Social Case Analysis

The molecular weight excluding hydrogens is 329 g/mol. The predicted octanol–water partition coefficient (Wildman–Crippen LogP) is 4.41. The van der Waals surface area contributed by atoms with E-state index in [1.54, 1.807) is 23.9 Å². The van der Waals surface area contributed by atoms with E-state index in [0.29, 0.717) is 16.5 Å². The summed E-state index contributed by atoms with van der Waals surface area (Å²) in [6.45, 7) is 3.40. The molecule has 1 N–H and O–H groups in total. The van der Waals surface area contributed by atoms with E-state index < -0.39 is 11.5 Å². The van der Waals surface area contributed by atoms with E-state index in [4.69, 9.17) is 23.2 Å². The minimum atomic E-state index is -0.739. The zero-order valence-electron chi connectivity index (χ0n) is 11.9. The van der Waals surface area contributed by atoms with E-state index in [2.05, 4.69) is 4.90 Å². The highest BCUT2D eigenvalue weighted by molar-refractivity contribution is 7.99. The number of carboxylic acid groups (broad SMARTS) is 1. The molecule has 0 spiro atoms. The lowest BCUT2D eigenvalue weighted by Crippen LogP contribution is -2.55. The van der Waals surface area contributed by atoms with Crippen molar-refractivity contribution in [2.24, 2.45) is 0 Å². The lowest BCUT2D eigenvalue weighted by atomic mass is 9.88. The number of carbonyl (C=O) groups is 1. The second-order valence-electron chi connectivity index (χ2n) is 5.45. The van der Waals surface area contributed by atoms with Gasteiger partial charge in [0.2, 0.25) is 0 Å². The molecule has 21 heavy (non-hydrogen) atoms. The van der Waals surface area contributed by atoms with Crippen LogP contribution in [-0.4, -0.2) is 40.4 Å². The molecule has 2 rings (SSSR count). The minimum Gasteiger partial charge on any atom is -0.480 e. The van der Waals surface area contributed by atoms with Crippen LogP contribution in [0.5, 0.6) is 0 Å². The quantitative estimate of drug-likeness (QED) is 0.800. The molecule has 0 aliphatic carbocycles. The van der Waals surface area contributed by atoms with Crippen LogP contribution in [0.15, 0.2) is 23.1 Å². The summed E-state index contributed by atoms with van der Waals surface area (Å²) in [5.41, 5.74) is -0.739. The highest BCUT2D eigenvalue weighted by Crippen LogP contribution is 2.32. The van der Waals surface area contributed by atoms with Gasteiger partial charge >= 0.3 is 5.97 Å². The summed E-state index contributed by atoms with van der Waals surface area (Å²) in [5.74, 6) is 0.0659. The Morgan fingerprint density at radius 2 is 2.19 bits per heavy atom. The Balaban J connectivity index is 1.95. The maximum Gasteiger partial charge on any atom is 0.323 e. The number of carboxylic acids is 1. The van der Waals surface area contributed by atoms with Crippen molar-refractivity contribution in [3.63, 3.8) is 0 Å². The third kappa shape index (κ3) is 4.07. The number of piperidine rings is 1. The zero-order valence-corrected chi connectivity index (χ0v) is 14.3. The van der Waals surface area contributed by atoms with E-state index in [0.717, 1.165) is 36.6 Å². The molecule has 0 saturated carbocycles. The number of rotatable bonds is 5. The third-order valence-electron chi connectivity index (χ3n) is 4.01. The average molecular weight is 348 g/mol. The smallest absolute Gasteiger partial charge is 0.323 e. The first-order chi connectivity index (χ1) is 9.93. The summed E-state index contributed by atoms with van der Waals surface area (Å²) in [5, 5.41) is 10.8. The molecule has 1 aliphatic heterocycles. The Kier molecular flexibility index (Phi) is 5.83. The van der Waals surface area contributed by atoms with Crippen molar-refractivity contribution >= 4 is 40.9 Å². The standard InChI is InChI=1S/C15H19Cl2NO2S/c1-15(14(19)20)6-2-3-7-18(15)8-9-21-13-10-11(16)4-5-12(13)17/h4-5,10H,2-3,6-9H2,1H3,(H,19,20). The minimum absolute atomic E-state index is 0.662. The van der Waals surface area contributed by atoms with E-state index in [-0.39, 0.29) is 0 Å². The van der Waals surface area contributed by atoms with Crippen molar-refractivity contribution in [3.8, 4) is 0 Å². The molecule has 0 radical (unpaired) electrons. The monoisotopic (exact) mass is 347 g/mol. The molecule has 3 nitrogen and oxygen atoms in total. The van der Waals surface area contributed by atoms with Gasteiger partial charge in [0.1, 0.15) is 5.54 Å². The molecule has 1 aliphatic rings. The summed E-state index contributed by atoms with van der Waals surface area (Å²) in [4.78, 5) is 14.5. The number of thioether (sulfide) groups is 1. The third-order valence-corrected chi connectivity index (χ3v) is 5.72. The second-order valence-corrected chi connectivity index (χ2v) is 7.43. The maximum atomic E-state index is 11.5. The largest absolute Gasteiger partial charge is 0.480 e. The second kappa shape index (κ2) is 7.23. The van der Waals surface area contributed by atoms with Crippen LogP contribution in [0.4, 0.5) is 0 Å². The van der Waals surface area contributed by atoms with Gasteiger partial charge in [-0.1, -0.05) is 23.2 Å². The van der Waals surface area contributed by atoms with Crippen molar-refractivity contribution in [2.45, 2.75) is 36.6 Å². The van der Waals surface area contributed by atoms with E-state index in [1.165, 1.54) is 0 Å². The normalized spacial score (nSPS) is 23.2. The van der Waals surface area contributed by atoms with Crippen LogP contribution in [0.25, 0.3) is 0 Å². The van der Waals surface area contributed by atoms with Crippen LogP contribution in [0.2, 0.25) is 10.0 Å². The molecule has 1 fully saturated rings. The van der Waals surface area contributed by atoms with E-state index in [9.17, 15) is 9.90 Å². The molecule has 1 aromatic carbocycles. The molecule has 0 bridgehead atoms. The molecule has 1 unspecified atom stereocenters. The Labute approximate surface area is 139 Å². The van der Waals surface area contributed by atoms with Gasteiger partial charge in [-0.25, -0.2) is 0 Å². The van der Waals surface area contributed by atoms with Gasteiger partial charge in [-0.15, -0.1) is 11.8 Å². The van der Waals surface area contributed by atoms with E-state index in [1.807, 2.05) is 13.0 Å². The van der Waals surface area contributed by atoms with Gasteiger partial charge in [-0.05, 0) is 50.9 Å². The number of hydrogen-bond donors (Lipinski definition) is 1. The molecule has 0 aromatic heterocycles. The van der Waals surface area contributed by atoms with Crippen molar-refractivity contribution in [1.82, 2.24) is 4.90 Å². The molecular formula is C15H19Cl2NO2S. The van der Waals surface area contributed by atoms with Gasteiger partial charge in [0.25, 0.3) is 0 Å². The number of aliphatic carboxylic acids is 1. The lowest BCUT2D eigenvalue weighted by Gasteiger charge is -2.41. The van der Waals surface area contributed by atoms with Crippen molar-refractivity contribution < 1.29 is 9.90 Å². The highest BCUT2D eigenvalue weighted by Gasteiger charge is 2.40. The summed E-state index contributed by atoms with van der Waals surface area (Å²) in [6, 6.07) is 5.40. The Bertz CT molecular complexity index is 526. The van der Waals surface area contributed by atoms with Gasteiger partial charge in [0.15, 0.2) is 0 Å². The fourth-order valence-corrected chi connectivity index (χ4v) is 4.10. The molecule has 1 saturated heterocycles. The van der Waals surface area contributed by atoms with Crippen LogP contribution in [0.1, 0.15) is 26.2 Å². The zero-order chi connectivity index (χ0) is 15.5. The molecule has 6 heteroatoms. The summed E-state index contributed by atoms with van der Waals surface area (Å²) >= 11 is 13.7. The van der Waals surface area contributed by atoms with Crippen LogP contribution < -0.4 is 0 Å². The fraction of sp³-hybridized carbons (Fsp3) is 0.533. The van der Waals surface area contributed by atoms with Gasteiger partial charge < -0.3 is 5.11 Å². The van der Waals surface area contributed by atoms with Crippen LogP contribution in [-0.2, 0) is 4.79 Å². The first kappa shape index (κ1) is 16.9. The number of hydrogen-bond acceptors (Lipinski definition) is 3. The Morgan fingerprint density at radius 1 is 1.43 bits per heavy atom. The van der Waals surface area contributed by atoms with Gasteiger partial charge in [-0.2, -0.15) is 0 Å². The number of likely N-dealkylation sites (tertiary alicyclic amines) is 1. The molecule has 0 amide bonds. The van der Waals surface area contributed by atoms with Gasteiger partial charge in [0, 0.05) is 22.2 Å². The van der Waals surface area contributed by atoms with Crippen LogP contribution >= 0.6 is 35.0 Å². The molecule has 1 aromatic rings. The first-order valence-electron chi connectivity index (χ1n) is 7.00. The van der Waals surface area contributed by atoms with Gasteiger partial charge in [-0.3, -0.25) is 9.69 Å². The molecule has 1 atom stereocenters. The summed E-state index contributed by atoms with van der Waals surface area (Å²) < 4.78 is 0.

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A. My interest in social work began at a young age. In middle school I started attending my school’s church and became heavily involved in the church’s youth group. It was then that I was first introduced to the act of service and what it really means to help others. As part of our activities, we would feed the homeless and visit convalescent hospitals to volunteer. By participating in these activities, I began to take interest in the homeless and elderly populations. Another avenue that sparked my interest in Social Work was a classmate’s father, who was a Social Worker for the county. He and I would have discussions about the duty of a Social Worker and I would constantly ask him questions to satiate my curiosity about the profession. My passion for people continued through high school, as I stayed involved with youth group. After high school, I continued my education at Azusa Pacific University. I entered into the University undeclared, but I had been strongly considering Social Work as my major due in part to my experiences. Once I made the decision to move forward and select Social Work as my major, everything clicked and I felt as though I was right where I was supposed to be. I chose to pursue Social Work due to my philosophy of justice and believing in the progression towards a just world, or as Gandhi puts it; being the change you wish to see. I wanted a career that allowed me to work with people and provide help to individuals in need. I wanted a career that strives to provide equal opportunity for all people and works to end the dilemmas our society faces. I am highly motivated to obtain my Masters in Social Work in spite of some difficulties. Some of the obstacles I face in pursuing a graduate educati... ... middle of paper ... ...acility. This solution provided safety for the resident by placing her in a higher monitored region of the facility. Her son would have to check in before visiting, allowing staff to keep an eye on him in a designated meeting area. Even though the solution seemed fitting, the resident did not wish to be moved. The facility could not violate her decision to stay, but we also could not allow her son to continue to pose a threat. After two days of working with the resident and discussing options, she hesitantly agreed to move to another room. This benefited her in many ways, because it allowed her to stay in contact with her son while retaining a safe environment. Through this situation I learned that the human will can defy rationality, but as a Social Worker I must still strive to safely and efficiently handle these situations in a way that accommodates their rights.
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